Ayodhya mosque, an unfinished tale

Work on the masjid on the allocated land is in limbo due to administrative hurdles, despite relentless efforts by a Wakf Board-appointed panel

Updated - February 26, 2023 06:57 pm IST

Published - February 25, 2023 08:06 pm IST - Ayodhya

The site allotted for the construction of a mosque in Ayodhya district of Uttar Pradesh

The site allotted for the construction of a mosque in Ayodhya district of Uttar Pradesh | Photo Credit: R.V. Moorthy

Over three years after the ‘settlement’ of the Ram Janmabhoomi-Babri Masjid title dispute, the mosque awaits administrative clearances before a brick can be laid. Parallelly, across the Sarayu river, on its main bank, the construction of the Ram Mandir in Ayodhya will see visitors enter the sanctum sanctorum by the end of the year.

In November 2019, the Constitution Bench of the Supreme Court permitted the construction of a temple in Ayodhya, at the site where the 16th century Babri Masjid once stood, after being brought down by Hindu fundamentalist groups. In the same order of over 1,000 pages, the top court had asked the government — either the Centre or Uttar Pradesh (U.P.) — to allot a “prominent and suitable” 5-acre plot in Ayodhya to the Sunni Central Wakf Board, to construct a mosque. “This should be done simultaneously with the transfer of the property to the proposed trust [for the temple],” the order had said.

Various hoops

In February 2020, the U.P. government allotted the plot to the Sunni Central Wakf Board in Dhannipur, about 25 km from the temple site. The Wakf Board then constituted a committee, called the Indo-Islamic Cultural Foundation (IICF), to take care of the construction of the mosque, named Masjid-e-Ayodhya.

“Even after the allotment of the land, nothing moved forward,” said an IICF member, on the condition of anonymity. “We never got land at a prominent site. It’s on the outskirts of the city,” the member said. He added that the first hurdle was the approval of the plans, which, besides the mosque spread across over 4,500 square metres, included a hospital, community kitchen, library, and a research centre dedicated to Maulvi Ahmadullah Shah, a freedom fighter, who took part in the 1857 war of independence against the British. The zero-carbon-footprint design is by Prof. S.M. Akhtar, the founder dean of the faculty of architecture and ekistics at Jamia Millia Islamia University, Delhi.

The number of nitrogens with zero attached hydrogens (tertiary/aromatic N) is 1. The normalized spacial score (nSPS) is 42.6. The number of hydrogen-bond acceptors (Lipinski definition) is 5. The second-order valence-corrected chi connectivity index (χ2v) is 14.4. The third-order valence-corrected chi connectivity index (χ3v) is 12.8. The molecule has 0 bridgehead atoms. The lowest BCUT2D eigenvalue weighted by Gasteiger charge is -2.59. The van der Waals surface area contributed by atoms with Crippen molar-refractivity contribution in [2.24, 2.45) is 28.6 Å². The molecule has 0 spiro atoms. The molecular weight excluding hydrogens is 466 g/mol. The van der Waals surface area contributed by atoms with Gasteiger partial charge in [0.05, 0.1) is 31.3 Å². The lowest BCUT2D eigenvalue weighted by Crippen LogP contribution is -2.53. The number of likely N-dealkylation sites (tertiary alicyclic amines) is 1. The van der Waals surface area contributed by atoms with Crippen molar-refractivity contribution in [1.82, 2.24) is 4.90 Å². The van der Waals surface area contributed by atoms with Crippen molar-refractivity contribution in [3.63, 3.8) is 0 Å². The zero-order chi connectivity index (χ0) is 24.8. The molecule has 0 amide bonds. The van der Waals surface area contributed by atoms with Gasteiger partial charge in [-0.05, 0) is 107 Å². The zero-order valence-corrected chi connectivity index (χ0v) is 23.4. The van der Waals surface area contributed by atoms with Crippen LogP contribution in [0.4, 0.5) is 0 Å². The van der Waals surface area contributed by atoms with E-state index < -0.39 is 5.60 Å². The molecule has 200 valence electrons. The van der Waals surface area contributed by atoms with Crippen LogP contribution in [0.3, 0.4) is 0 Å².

The trust submitted the design plans to the Ayodhya Development Authority (ADA), along with the required fees. Members waited for months, only to be informed that the submissions had to be done online. “We applied online as well but then got to know that we needed to get no-objection certificates (NOC) from various departments for final approval of the design. This entire process took over a year’s time,” said the member. The mosque committee managed most of the NOCs, but the fire department refused to issue one, saying the road outside should be at least 12 metres wide.

Agricultural land

Arshad Afzaal Khan, a trustee of IICF based in Ayodhya, decided to double his efforts. After work, Mr. Khan, in his late 40s, would go to the mosque site daily, travelling almost 50 km. He’d visit the ADA office, DM’s office, and other departments to get the paperwork done. Mr. Khan requested the ADA to widen the roads, but as this was being considered, another hurdle came up.

“Over five months ago, I was told that no construction can happen on the plot that was provided to us because it’s agricultural land. So, the ADA had to change the land use. For this, we have written to the ADA as well as to the State government, but the situation is still the same,” Athar Husain Siddiqui, secretary, IICF told The Hindu.

‘Due process’

ADA secretary Satyendra Singh denied any administrative hurdle in the construction of the mosque, but termed the delay “due process”. “We have received all permissions from the government. The matter will be presented before the ADA board meeting, which may happen in the next fortnight. Everything will be cleared in the meeting,” he added.

The mosque, like the temple, is being crowd-funded. So far, the IICF has received donations of ₹40 lakh from people across India. The members of the mosque trust say that the first donation they received was from a Hindu.

For the temple, the Vishwa Hindu Parishad (VHP) and temple trust have managed to collect over ₹3,500 crore. Mr. Husain, who refuses to draw any comparison between the two, says that the centuries-long dispute ended with the decision of the Supreme Court. “We want to build this mosque to send across a message of peace,” he said, adding that initially people from the Muslim community were reluctant to take the 5 acres of land — for many, it was a compromise.

“We managed to bring hope within the community after we got a design and donations. The mindset [within the community] had started changing, but such hurdles again put us on the backfoot, as people have again started questioning if the decision of building the mosque was right,” he said.

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